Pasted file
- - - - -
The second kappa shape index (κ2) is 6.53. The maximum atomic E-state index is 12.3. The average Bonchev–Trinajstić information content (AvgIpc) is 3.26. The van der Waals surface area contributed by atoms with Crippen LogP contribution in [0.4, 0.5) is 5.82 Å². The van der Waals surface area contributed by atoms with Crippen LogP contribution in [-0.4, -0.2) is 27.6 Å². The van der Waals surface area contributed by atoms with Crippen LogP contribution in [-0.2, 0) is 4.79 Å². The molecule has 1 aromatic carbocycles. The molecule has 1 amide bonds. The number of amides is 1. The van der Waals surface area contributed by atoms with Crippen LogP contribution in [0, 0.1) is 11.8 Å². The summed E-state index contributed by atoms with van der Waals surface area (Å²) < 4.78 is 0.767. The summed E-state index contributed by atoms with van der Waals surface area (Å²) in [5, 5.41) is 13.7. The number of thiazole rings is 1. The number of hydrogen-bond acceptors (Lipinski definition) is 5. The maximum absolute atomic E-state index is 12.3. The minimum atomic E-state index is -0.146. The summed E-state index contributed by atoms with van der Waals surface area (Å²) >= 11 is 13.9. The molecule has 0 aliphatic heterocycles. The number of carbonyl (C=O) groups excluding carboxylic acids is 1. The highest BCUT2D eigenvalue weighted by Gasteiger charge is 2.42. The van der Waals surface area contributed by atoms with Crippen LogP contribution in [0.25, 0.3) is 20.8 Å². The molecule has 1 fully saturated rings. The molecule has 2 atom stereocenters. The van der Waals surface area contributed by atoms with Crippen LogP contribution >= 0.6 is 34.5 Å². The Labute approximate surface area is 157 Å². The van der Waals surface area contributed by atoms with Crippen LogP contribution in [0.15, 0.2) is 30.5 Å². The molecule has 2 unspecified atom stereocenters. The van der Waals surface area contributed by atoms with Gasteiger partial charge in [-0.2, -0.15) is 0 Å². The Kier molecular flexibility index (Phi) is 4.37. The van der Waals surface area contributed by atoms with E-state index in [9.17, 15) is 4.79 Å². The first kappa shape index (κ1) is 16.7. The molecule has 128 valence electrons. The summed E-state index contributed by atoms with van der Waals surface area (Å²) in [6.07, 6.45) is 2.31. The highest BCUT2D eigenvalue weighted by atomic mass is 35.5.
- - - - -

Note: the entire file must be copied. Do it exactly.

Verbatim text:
The second kappa shape index (κ2) is 6.53. The maximum atomic E-state index is 12.3. The average Bonchev–Trinajstić information content (AvgIpc) is 3.26. The van der Waals surface area contributed by atoms with Crippen LogP contribution in [0.4, 0.5) is 5.82 Å². The van der Waals surface area contributed by atoms with Crippen LogP contribution in [-0.4, -0.2) is 27.6 Å². The van der Waals surface area contributed by atoms with Crippen LogP contribution in [-0.2, 0) is 4.79 Å². The molecule has 1 aromatic carbocycles. The molecule has 1 amide bonds. The number of amides is 1. The van der Waals surface area contributed by atoms with Crippen LogP contribution in [0, 0.1) is 11.8 Å². The summed E-state index contributed by atoms with van der Waals surface area (Å²) < 4.78 is 0.767. The summed E-state index contributed by atoms with van der Waals surface area (Å²) in [5, 5.41) is 13.7. The number of thiazole rings is 1. The number of hydrogen-bond acceptors (Lipinski definition) is 5. The maximum absolute atomic E-state index is 12.3. The minimum atomic E-state index is -0.146. The summed E-state index contributed by atoms with van der Waals surface area (Å²) >= 11 is 13.9. The molecule has 0 aliphatic heterocycles. The number of carbonyl (C=O) groups excluding carboxylic acids is 1. The highest BCUT2D eigenvalue weighted by Gasteiger charge is 2.42. The van der Waals surface area contributed by atoms with Crippen LogP contribution in [0.25, 0.3) is 20.8 Å². The molecule has 1 fully saturated rings. The molecule has 2 atom stereocenters. The van der Waals surface area contributed by atoms with Crippen LogP contribution >= 0.6 is 34.5 Å². The Labute approximate surface area is 157 Å². The van der Waals surface area contributed by atoms with Crippen LogP contribution in [0.15, 0.2) is 30.5 Å². The molecule has 2 unspecified atom stereocenters. The van der Waals surface area contributed by atoms with Gasteiger partial charge in [-0.2, -0.15) is 0 Å². The Kier molecular flexibility index (Phi) is 4.37. The van der Waals surface area contributed by atoms with E-state index in [9.17, 15) is 4.79 Å². The first kappa shape index (κ1) is 16.7. The molecule has 128 valence electrons. The summed E-state index contributed by atoms with van der Waals surface area (Å²) in [6.07, 6.45) is 2.31. The highest BCUT2D eigenvalue weighted by atomic mass is 35.5.